I attended these workshops and learned some of the evangelism methods, but the discomfort I felt has continued to override what increasingly seemed like a compulsion to prove myself. So, I have never attempted, for example, to initiate a conversation about the gospel with the stranger sitting next to me on a plane.

Still, though, I have found it impossible to shirk off what I learned about evangelism during my growing-up years. I’m certain this led — at least in part — to my end-of-the-semester talk. The talk also stemmed, however, from a genuine care for my students, and a desire to share the essential and life-giving hope I have experienced — a hope that alternately flickers and flames, but continues to shed its light in my own life.

Even if my dean did ask why I made this statement to my students, the impromptu nature of our conversation likely kept me from articulating my complicated reasoning with any clarity. I don’t remember whether we discussed it that day. 

What I do remember, though, is how intently my dean listened to me. When I finished explaining what I had said to my students, there was a long pause. Then, she quietly advised me that being a state employee meant I would need to refrain from discussing my personal faith convictions with my students.

If she been another person — someone who, for example, denigrated Christians (or anyone, for that matter) — I suspect I would have received my dean’s words differently. I could have been tempted to view this institutional limit as an extension of a secular culture dead-set against blocking my religious freedoms because I happen to be a Christian. This might have led me to push back, either in my thoughts (“I am being treated unjustly”) or in my actions (“I refuse to change my last-day-of-class routine and will continue to exercise my rights, come what may”).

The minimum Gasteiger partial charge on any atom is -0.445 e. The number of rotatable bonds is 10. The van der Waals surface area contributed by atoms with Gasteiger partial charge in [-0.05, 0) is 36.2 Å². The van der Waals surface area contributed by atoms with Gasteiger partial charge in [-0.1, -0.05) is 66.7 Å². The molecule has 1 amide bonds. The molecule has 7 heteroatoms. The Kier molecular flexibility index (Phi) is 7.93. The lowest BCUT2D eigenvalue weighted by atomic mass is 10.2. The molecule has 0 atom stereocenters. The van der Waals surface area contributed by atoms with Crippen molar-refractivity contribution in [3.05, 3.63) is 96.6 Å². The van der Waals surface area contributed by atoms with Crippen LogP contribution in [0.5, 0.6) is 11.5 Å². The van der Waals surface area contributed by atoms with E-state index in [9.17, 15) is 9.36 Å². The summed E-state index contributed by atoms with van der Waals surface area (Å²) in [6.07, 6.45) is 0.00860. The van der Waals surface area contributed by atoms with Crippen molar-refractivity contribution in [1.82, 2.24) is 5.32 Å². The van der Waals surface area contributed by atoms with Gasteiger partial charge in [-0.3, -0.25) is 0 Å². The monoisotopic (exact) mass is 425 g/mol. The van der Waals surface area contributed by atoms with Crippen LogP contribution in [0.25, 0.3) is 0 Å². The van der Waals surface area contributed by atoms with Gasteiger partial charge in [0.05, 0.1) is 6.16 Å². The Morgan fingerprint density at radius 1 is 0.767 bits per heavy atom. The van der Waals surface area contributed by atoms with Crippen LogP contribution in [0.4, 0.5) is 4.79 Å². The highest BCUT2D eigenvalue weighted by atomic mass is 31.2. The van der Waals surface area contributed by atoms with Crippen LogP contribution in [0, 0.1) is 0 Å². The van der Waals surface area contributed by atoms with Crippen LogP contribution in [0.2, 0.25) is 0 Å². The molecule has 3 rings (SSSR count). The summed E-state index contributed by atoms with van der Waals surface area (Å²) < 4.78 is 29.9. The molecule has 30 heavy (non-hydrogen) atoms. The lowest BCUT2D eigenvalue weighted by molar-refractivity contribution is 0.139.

But my reaction wasn’t to fight. This is partly because I am a rule-follower — perhaps to a fault. Plus, despite all the training I received, I have never felt well-equipped to participate in argumentative discourse about religion. In fact, debating about faith matters is something I am inclined to avoid whenever possible. 

These aren’t the biggest reasons I acquiesce to my College’s expectations. Instead, what it initially came down to was how my dean delivered this news.

She didn’t give me an ultimatum. She was the antithesis of confrontational or authoritarian. Even as she made the limitation clear to me, her facial expressions, body language, and tone of voice not only conveyed that she understood how difficult it was for me to hear this news, but also her sadness at having to deliver it. In fact, I’m fairly certain she held back tears while saying I could no longer give voice to my convictions. We discussed the matter for a few minutes more. Then, though grieved, I agreed to no longer share this statement with my students at the end of each semester.

I still question whether this was the right decision. What I didn't consider at the time is that, when I professed my Christian faith — or, more accurately, encouraged my students to consider it — I may have been misusing my platform as a professor of an academic discipline. Yes, I had tried to discuss the topic in a way that respected my students’ convictions. But my students had not asked me to share this information with them. Further, though I attempted to establish a level playing field by saving the statement until the last few minutes of our regular class meeting, exam week was still to come. Grades were yet to be assigned. The professor/student power differential was still in place. Though I was trying to invite dialogue, I did so by way of a semester-ending monologue.

Despite these realizations, a few misgivings linger. 

One is this: What if, in my end-of-the-semester talk, I had encouraged my students to explore the validity of a different ideology? What if it wasn’t Christianity I’d referenced, but communism, capitalism, or the teachings of Confucius? Would those suggestions be interpreted as proselytizing? Would someone have complained to my dean? Would I have been told to refrain from such a statement in my future classes? I suspect the answer to that question is “no.” And this troubles me.